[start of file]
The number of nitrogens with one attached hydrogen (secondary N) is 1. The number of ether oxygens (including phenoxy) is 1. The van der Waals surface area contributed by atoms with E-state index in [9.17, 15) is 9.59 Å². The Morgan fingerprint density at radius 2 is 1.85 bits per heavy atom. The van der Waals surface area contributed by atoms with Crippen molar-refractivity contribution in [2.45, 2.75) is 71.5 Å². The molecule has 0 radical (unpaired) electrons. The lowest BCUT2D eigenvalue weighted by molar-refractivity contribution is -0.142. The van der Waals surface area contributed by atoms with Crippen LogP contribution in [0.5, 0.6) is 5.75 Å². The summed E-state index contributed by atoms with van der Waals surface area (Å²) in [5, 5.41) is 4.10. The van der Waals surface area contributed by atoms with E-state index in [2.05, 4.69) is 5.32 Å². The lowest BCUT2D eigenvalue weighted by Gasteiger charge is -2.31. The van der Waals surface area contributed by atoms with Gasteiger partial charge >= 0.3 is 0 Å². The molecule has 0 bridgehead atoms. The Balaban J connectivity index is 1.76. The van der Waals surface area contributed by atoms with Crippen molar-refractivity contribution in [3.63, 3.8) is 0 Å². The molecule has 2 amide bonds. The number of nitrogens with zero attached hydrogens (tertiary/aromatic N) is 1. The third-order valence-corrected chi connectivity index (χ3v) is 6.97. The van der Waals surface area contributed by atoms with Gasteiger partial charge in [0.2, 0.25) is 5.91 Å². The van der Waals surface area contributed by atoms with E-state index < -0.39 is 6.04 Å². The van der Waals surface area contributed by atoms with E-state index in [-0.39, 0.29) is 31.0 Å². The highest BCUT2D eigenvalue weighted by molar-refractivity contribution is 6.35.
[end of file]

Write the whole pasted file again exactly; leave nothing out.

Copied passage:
The number of nitrogens with one attached hydrogen (secondary N) is 1. The number of ether oxygens (including phenoxy) is 1. The van der Waals surface area contributed by atoms with E-state index in [9.17, 15) is 9.59 Å². The Morgan fingerprint density at radius 2 is 1.85 bits per heavy atom. The van der Waals surface area contributed by atoms with Crippen molar-refractivity contribution in [2.45, 2.75) is 71.5 Å². The molecule has 0 radical (unpaired) electrons. The lowest BCUT2D eigenvalue weighted by molar-refractivity contribution is -0.142. The van der Waals surface area contributed by atoms with Crippen LogP contribution in [0.5, 0.6) is 5.75 Å². The summed E-state index contributed by atoms with van der Waals surface area (Å²) in [5, 5.41) is 4.10. The van der Waals surface area contributed by atoms with E-state index in [2.05, 4.69) is 5.32 Å². The lowest BCUT2D eigenvalue weighted by Gasteiger charge is -2.31. The van der Waals surface area contributed by atoms with Gasteiger partial charge >= 0.3 is 0 Å². The molecule has 0 bridgehead atoms. The Balaban J connectivity index is 1.76. The van der Waals surface area contributed by atoms with Crippen molar-refractivity contribution in [3.63, 3.8) is 0 Å². The molecule has 2 amide bonds. The number of nitrogens with zero attached hydrogens (tertiary/aromatic N) is 1. The third-order valence-corrected chi connectivity index (χ3v) is 6.97. The van der Waals surface area contributed by atoms with Gasteiger partial charge in [0.2, 0.25) is 5.91 Å². The van der Waals surface area contributed by atoms with E-state index < -0.39 is 6.04 Å². The van der Waals surface area contributed by atoms with E-state index in [-0.39, 0.29) is 31.0 Å². The highest BCUT2D eigenvalue weighted by molar-refractivity contribution is 6.35.